This is a dog who still does not understand a softly spoken word means love, that treats mean she has been good, or a stroke of her head is her forever family bonding with her. I realise I’m looking for a needle in a haystack, but if you are someone who can celebrate her tiny steps of bravery, has no expectations and is willing to let Deborah set the pace I promise you’ll be rewarded beyond anything you’ve experienced with a dog to date. If you’re looking to change a little dogs life by rescuing one this is your girl. 

08-08-22 UPDATE
Deborah doesn't obviously interact with the other dogs in her foster home but she is always watching. One day she decided she didn't want to eat in her quiet corner and firmly put herself next to my two girls. As Deborah thrives on routine, once she made this move she is like clockwork, waiting in her chosen food area twice a day.
Another small step for dogs but a giant leap for Deborah kind is during the week two male friends have come in for a coffee, Deborah was on high alert but she stayed in the kitchen with them and didn't mess herself on either occasion. With a dog as anxious as Deborah these are the small successes I celebrate.


Please read our information on ADOPTING EX-BREEDING DOGS before you apply.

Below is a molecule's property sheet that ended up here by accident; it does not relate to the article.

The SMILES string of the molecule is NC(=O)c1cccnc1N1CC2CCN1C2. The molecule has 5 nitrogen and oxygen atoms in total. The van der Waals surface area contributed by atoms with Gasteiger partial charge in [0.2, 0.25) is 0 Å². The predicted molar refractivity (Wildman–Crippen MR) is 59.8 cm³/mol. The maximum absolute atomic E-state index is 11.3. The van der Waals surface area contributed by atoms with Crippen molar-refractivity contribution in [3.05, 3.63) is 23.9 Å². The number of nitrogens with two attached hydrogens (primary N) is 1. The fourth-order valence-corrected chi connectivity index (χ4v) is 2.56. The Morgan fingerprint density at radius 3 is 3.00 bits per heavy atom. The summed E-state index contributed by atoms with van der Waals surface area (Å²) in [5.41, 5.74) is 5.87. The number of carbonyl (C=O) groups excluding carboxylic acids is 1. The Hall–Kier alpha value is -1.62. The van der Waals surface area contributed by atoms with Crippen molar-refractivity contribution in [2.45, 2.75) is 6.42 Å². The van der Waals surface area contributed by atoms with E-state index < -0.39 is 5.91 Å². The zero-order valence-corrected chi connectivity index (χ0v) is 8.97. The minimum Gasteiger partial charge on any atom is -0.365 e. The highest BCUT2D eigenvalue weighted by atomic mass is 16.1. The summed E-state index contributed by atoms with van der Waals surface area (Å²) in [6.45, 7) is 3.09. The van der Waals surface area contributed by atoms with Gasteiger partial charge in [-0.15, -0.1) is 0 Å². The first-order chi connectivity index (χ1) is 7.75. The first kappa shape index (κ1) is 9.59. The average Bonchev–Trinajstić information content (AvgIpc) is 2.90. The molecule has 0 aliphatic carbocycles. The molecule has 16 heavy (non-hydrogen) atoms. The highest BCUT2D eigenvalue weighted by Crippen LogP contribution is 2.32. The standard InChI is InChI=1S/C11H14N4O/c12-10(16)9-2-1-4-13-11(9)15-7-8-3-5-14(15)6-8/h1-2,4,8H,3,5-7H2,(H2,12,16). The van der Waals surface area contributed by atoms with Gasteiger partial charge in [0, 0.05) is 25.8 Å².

PLEASE NOTE: We nearly always home dogs who have come from breeders where there is ALREADY A RESIDENT DOG living in the house. They have usually never lived in a house before and are only used to canine company. They usually get their confidence and learn faster with another dog to copy from. This also helps with house training and learning how to walk on a lead. They will make lovely pets but do need a lot of love, time and patience. If the ex breeding dog you are interested in can be an only dog it will say so in its write up. Please read our information on ADOPTING EX-BREEDING DOGS before you apply.

 If your application is successful you will be home checked and you, all members of your family and any dog(s) who will be living with the dog MUST come to meet the dog you want to adopt. All our dogs are micro-chipped, have had at least their first inoculation and are spayed/neutered unless there is a medical reason for not doing so. You must have a safe means of transporting the dog home in a crate or if this is not possible please discuss with Many Tears or the Fosterer when your application is being processed.


Please read our adoption procedures before applying and then complete the adoption form.